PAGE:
I may also have been stung, bitten, stuck in mud, and for sure, lost. We were often warned not to touch certain trees as they were crawling with red ants or other mean little biters. Occasionally Diego hurried us through places where unfriendly flying insects were buzzing. Oddly enough, we were not bothered by mosquitoes. Maybe a dozen times he led us across half submerged logs, boards or makeshift bridges that kept us from sinking into mud. We saw no venomous snakes, although they're present, and the only evidence of jaguars were claw marks on a tree that Diego spotted. 

Diego's oneness with his life's landscape, his knowledge and command of it,  and his enthusiasm for showing us made the difference between a regular well informed guide and one who was forged by his environment. He wanted us to know how the Achuar, reportedly among the last of the Amazonian tribes to be contacted by outsiders, live in harmony with the forest. He never boasted, but it became clear that he knew every tree, snake, insect, mammal, fish, monkey, mushroom, bird, bird call, and everything else, including what's unseen. There are layers of reality, after all.

A few things he demonstrated or described the day that our hike centered on palm trees and their myriad uses. For starters, the Achuar construct houses entirely from palms without the use of nails. Various parts of different palms are used to make arrows, blowguns, knives, fishing line and snares. 
  • This tiny "knife, made on the spot from the stem of a palm frond, easily slices through
     a cotton tee shirt hem. In the absence of a "real" knife, it is used to gut animals such
     as monkeys or wild boars, which are hunted with blowguns that project arrows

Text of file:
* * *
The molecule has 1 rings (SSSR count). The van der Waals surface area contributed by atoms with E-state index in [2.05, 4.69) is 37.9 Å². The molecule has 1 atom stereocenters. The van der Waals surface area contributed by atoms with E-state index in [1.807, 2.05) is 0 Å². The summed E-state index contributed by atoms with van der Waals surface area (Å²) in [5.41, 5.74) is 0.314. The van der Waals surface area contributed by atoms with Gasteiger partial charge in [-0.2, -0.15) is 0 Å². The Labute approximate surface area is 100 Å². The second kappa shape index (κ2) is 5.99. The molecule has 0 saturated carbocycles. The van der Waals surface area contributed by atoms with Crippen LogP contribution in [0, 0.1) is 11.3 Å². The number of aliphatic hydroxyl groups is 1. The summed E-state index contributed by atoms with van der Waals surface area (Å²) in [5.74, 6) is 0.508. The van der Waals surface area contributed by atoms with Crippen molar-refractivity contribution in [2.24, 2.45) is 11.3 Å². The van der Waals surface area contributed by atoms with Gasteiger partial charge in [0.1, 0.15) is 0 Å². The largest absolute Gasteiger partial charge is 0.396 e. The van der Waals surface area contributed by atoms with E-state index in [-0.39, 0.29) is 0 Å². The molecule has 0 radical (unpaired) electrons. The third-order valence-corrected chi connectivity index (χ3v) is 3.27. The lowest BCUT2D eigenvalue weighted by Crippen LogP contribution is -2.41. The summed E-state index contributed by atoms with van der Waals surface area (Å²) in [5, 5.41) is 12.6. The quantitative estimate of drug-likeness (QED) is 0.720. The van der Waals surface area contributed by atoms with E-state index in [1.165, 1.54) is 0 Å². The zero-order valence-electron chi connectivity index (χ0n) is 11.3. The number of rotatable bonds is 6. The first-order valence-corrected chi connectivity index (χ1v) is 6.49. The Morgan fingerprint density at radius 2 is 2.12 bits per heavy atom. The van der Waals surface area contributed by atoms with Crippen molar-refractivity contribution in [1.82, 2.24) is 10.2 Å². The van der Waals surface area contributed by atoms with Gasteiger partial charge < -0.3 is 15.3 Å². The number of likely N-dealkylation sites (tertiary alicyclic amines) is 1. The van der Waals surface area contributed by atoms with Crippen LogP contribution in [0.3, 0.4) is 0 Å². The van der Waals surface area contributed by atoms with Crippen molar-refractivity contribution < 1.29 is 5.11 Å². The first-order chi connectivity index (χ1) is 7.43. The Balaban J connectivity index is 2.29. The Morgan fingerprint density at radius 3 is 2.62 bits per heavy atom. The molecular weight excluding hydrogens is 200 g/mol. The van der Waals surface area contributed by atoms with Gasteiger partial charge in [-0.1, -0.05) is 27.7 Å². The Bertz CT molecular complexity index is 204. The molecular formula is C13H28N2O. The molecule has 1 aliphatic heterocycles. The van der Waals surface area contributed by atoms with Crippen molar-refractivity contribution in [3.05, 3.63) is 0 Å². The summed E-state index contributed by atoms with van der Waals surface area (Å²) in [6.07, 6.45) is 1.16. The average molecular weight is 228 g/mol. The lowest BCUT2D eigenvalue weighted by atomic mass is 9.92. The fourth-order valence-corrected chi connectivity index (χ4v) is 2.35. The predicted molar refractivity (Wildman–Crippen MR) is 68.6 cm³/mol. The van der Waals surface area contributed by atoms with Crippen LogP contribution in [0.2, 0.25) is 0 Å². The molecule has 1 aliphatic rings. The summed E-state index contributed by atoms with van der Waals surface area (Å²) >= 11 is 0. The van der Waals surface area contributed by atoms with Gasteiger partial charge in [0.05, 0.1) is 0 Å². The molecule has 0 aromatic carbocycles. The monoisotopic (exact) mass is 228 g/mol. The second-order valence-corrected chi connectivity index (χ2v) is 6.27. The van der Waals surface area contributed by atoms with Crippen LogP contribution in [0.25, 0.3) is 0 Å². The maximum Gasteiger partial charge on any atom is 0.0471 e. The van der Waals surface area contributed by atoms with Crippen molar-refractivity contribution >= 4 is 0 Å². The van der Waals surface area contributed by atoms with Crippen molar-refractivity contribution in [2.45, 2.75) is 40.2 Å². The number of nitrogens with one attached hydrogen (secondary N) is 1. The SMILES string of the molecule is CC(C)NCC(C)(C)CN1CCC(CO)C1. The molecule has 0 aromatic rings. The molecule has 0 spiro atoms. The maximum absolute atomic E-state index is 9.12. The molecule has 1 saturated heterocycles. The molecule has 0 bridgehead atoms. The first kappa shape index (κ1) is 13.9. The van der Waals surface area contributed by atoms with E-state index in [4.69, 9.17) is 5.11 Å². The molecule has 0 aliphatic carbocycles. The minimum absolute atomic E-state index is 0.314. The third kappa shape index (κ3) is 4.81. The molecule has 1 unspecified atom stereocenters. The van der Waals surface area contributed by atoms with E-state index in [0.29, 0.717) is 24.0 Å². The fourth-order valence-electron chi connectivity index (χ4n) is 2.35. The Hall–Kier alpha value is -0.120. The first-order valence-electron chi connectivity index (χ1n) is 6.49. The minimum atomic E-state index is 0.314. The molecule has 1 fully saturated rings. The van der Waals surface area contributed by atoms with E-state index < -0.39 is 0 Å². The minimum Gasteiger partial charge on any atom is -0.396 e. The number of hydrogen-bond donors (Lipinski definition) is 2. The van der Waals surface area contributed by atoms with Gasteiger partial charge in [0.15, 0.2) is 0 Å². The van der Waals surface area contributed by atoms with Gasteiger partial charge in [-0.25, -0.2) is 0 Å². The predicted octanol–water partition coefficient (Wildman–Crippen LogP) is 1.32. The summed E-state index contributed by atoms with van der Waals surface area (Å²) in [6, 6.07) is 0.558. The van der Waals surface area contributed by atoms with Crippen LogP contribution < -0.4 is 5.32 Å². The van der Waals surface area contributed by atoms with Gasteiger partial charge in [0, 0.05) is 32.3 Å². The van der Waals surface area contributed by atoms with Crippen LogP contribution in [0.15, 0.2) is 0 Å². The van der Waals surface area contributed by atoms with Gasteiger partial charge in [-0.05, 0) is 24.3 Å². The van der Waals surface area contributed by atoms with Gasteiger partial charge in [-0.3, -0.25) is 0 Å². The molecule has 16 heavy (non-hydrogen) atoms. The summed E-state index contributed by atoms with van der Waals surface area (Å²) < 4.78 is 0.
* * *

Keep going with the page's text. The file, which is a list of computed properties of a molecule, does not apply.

with tips sweetened by the poison-dart frog or, more likely,  the curare plant.

The only tool Diego used to craft the items mentioned above: his machete. This is impressive when he's shaping something as small as a toothpick, such as an arrow-point, or that tiny "knife" he's using to cut up his tee shirt.
He's making string, often used as high-test fishing line. It is
strong! I have a strand of it around my wrist. I expect it
will be there for years. Might outlast me. 

I was pretty much bowled over and asked Diego  if others possess the knowledge he's demonstrated. He said, "Everyone can do what I do." By "everyone" he meant the Achuar men, but the women have another set of skills critical to group survival. And both sexes meet Arutam at the sacred tree around the same age.

Not sure what he's cutting here. Maybe a gem? NO'!
It's a stem with lemon ants, which we will soon taste.
He's fashioning a palm leaf into a miniature "backpack"
to demonstrate how to make a carrying pouch for game killed
in the rainforest. 
Here's a parting shot for this post, from our first day in the Amazon. We'd arrived at Kapawi mid-afternoon and after a late lunch, Diego escorted us on a motorized canoe to the Pastaza River to watch the sunset. The river is wide here, and we're on a huge wet sandbar, which will likely be covered with water sometime soon. We learned that the rivers rise and fall, responding to daily local rain but also to what's happening in  the Andes, not far away. The Pastaza River is a tributary of the Maronoa River, a direct tributary to the Amazon, the largest artery in Earth's anatomy. They seem alive, those rivers and sands, inhaling and exhaling, swelling and shrinking, with the rain. A few days later we'd slipped into the rhythm. This photo reminds me. 
Coming soon: 

Getting to Kapawi was half the fun; the lodge and its surroundings; everyday life as a tourist at Kapawi.

Things we saw in the Amazon rainforest: photos 

What it's like to tour the Galapagos Islands on a 16-passenger yacht.

What we saw in the Galapagos Islands: photos

Diego in his element.